Paul declares that he heard from the “Lord” Himself what Jesus did at His last supper (1 Cor 11:23). Scholars place Jesus’ death in the year 30 and Paul’s conversion three years later, in 33. Paul speak of Jesus last supper as the “supper of the Lord” (1 Cor 11:20)
If the “Lord” told Paul about His actions at the last supper, they must be of utmost importance because the Risen Jesus didn’t transmit to Paul trivial information. Paul says that he himself “handed on” this message, which he considers to be part of the core of the “good news.”
St. Leo the Great (461) has said, “What was visible in Christ has passed into the sacraments of the Church.” Paul says that Jesus did this “on the night in which He was betrayed.” His actions at the supper are related to His coming Passion and death.
St. Thomas Aquinas observes “It was especially suitable that He institute in His own person this sacrament, in which His body and blood are communicated. Hence He Himself says in John (6:52): ‘The bread that I shall give is My flesh for the life of the world’” (Thomas Aquinas, Commentary on the First Letter of Paul to the Corinthians, 647).
Thomas affirms: “It should be noted that the sacraments were instituted on account of a need in the spiritual life” (Commentary on the First Letter to the Corinthians, 650). The sacraments address the spiritual needs of a person similar to the way that a person’s physical needs are met: “The spiritual life requires food, by which man’s body is sustained, and likewise the spiritual life is fed by the sacrament of the Eucharist, as it says in Ps 23:2: ‘He make me lie down in green pastures. He leads me beside still waters’” (Commentary on the First Letter to the Corinthians, 650).
Christ Himself is present in the Sacrament: “In the sacrament of this Eucharist, which is spiritual food, Christ is there according to His substance” (Commentary on the First Letter to the Corinthians, 651).
We know Christ’s presence by faith: “in order that the merit of faith grow, which consists in believing something not seen” (Commentary on the First Letter to the Corinthians, 652).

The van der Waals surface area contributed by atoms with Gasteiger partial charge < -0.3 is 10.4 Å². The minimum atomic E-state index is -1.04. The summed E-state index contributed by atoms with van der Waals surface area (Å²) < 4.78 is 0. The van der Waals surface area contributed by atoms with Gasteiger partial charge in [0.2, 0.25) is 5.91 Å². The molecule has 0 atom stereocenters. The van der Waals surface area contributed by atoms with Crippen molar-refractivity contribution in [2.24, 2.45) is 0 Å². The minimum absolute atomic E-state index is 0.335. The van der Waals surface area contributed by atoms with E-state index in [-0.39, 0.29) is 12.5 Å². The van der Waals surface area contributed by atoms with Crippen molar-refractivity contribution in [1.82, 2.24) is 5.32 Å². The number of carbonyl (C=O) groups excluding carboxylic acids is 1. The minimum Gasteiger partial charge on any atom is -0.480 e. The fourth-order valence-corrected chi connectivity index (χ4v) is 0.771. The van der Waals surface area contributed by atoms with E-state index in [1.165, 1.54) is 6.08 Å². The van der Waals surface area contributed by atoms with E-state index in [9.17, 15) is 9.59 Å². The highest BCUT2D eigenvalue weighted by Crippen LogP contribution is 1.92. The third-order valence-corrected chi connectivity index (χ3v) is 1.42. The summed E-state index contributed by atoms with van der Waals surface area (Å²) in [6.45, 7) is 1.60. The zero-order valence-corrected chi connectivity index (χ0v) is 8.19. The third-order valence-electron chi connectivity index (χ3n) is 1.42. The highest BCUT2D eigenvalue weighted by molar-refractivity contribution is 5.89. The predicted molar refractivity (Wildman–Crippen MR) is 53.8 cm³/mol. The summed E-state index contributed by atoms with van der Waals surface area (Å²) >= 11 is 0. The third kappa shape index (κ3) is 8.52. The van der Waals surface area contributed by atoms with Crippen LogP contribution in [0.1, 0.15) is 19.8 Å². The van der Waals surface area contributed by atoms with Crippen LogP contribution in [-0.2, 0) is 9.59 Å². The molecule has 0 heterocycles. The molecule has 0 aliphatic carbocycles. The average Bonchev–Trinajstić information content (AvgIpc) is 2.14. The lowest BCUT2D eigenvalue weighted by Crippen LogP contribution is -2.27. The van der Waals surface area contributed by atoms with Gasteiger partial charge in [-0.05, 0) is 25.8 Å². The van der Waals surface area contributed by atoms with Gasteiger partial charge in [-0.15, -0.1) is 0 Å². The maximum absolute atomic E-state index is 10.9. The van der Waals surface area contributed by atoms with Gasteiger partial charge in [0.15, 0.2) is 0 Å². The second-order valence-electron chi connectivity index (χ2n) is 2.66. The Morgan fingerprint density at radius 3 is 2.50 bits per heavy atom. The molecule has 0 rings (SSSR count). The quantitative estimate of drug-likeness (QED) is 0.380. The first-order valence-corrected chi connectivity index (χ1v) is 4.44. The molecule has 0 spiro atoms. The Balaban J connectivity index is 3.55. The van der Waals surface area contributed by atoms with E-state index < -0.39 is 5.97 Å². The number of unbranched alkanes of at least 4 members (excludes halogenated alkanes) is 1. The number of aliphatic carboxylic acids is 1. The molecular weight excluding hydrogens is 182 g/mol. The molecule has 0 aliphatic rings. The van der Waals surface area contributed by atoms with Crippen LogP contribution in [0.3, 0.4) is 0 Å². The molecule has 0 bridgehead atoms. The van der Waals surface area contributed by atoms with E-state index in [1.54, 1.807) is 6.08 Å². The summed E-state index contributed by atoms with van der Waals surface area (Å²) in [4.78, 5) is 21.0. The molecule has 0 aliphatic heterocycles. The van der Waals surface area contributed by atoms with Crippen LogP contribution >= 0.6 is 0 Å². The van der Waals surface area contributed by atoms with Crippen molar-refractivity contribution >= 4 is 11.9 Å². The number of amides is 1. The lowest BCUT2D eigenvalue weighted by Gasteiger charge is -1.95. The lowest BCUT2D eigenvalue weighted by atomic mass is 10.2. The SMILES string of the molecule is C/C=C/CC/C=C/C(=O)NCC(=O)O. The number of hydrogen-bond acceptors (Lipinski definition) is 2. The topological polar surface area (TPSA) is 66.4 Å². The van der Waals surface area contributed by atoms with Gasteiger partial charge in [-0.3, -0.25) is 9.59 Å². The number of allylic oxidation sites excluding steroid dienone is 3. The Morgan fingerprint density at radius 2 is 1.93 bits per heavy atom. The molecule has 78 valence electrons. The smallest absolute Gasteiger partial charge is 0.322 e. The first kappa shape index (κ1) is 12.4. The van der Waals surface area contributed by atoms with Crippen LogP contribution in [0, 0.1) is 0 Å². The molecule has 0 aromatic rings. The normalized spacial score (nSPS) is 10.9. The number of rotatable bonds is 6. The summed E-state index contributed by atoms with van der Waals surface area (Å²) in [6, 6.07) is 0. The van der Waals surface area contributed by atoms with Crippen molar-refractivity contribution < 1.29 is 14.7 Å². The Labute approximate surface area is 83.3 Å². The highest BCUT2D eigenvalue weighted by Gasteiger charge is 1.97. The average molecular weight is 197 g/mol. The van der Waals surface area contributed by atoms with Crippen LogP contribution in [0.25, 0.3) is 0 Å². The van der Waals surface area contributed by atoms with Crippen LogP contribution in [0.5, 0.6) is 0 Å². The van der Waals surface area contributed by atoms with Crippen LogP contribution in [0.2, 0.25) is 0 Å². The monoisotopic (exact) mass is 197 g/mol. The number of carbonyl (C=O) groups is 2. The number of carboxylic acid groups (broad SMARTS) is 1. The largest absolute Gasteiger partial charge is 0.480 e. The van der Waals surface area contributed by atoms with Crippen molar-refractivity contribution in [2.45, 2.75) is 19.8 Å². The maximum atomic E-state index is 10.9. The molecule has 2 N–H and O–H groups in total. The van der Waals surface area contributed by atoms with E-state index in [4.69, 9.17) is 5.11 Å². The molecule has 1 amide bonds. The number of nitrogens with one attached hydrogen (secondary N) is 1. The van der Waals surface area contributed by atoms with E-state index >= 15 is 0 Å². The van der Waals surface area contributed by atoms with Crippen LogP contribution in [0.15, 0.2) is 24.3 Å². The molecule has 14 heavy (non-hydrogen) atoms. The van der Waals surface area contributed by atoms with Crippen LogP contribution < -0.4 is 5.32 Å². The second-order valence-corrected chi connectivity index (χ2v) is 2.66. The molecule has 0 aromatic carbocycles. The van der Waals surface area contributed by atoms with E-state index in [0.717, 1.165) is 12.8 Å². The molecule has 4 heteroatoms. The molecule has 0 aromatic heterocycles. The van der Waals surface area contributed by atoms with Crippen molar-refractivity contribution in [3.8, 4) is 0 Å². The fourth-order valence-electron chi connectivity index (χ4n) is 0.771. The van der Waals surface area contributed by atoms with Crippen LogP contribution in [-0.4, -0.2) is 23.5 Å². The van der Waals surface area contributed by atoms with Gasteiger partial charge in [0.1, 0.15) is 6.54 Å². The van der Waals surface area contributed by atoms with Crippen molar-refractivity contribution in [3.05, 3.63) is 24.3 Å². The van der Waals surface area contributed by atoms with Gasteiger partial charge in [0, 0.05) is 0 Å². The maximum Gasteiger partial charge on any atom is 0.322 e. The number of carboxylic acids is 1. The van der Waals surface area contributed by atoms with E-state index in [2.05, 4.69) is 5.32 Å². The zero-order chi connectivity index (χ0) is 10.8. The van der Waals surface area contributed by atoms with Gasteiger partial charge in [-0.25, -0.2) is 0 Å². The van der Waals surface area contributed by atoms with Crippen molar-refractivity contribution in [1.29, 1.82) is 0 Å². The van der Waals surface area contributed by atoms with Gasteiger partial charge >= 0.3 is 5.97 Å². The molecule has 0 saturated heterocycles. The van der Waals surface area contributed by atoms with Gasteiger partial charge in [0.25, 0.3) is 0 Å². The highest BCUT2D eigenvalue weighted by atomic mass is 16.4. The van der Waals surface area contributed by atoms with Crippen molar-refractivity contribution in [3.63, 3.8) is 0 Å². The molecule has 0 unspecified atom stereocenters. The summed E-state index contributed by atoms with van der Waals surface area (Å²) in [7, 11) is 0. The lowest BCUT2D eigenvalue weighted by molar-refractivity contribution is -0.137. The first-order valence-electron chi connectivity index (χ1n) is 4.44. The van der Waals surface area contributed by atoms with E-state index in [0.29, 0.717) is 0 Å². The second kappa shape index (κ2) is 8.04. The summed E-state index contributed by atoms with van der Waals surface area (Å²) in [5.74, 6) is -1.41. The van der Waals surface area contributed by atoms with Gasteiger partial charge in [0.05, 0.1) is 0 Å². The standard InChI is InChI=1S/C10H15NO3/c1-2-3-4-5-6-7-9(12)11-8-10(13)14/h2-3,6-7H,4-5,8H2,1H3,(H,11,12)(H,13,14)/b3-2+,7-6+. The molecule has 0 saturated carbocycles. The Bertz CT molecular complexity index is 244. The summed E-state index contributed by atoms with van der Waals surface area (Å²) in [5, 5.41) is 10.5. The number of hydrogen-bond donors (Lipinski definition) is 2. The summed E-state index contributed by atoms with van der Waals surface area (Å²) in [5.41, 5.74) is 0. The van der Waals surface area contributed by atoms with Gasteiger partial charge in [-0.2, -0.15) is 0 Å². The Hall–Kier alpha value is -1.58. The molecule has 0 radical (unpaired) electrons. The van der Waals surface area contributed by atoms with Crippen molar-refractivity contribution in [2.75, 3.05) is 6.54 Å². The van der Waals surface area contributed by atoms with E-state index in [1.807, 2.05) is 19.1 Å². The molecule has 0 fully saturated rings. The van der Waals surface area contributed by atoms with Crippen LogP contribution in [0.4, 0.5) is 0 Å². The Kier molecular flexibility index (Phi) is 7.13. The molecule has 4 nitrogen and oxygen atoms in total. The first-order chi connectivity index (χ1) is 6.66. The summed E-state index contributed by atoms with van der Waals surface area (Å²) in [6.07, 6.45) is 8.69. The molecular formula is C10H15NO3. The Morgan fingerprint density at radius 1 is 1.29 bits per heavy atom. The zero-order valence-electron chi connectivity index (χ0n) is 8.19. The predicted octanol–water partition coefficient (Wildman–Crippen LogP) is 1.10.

“Even bodily refreshment is not complete without food and drink, as John says: ‘All ate of the same spiritual food and all drank the same spiritual drink’ (Jn 10:3) (Commentary on the First Letter to the Corinthians, 653).
Thomas offers reasons why the sacrament is given under the appearance of bread and wine: “People generally use bread and wine for their refreshment…Therefore, these are used in this sacrament. Secondly, on account of the power of this sacrament: for bread strengthens the heart of man, but wine gladdens it. Thirdly, because bread, which is made from many grains and wine from many grapes, signifies the unity of the Church which is made up of many believers. Furthermore, this Eucharist is especially the sacrament of unity and charity” (Commentary on the First Letter to the Corinthians, 654).
Thomas notes that Jesus commanded us to receive this sacrament: “He enjoined the use of the sacrament, saying: ‘Take’ (Mk 14:22). As if not from any human power or merit is it proper for you to use this sacrament, but from an eminent gift of God: And he determines the kind of use when he says, and ‘eat’: ‘Unless you eat the flesh of the Son of man’ (Jn. 6:54)” (Commentary on the First Letter to the Corinthians, 659).
Christ Himself is in this sacrament: “This sacrament is completed in the very consecration of the matter, in which Christ Himself is contained, Who is the end of all sanctifying grace” (Commentary on the First Letter to the Corinthians, 660).
The bread and wine are converted into the Body and Blood of Jesus: “The body of Christ is truly in this sacrament by the conversion of bread into it” (Commentary on the First Letter to the Corinthians, 662).
The bread becomes the Body of Jesus: “For the body of Christ is in this sacrament from the conversion of the substance of bread into it” (Commentary on the First Letter to the Corinthians, 654).
Christ is truly present in each part of the bread: “After the consecration the whole body of Christ is under each part of the divided bread” (Commentary on the First Letter to the Corinthians, 654).
The priest speaks the words as Christ said them: “But the priest says them from the same efficacy now, as when Christ spoke them. For the power conferred on these words does not vanish either by the difference of time or by the variety of ministers” (Commentary on the First Letter to the Corinthians, 667).
The bread becomes the Body of Christ through the consecration: “It is made the body of Christ through consecration” (Commentary on the First Letter to the Corinthians, 669).
The bread does not just receive power but it is changed into Christ’s Body: “The consecration does not occur by the consecrated matter merely receiving some spiritual power, but by the fact that it is transubstantiated according to its being into the body of Christ. Therefore, no other word was to be used except a substantive, so as to say, this is my body” (Commentary on the First Letter to the Corinthians, 670).
Jesus that His body will be given for us: “When He says, which will be given up for you, He touches on the mystery of this sacrament. For this sacrament represents the Lord’s passion, through which His body was delivered over to death for us, as it says: ‘He gave Himself for us’ (Eph 5:2)” (Commentary on the First Letter to the Corinthians, 672).
Denis Vincent Wiseman, O.P.
The quotations from St. Thomas’ Commentary on the First Letter to the Corinthians are taken from the website: http://dhspriory.org/thomas/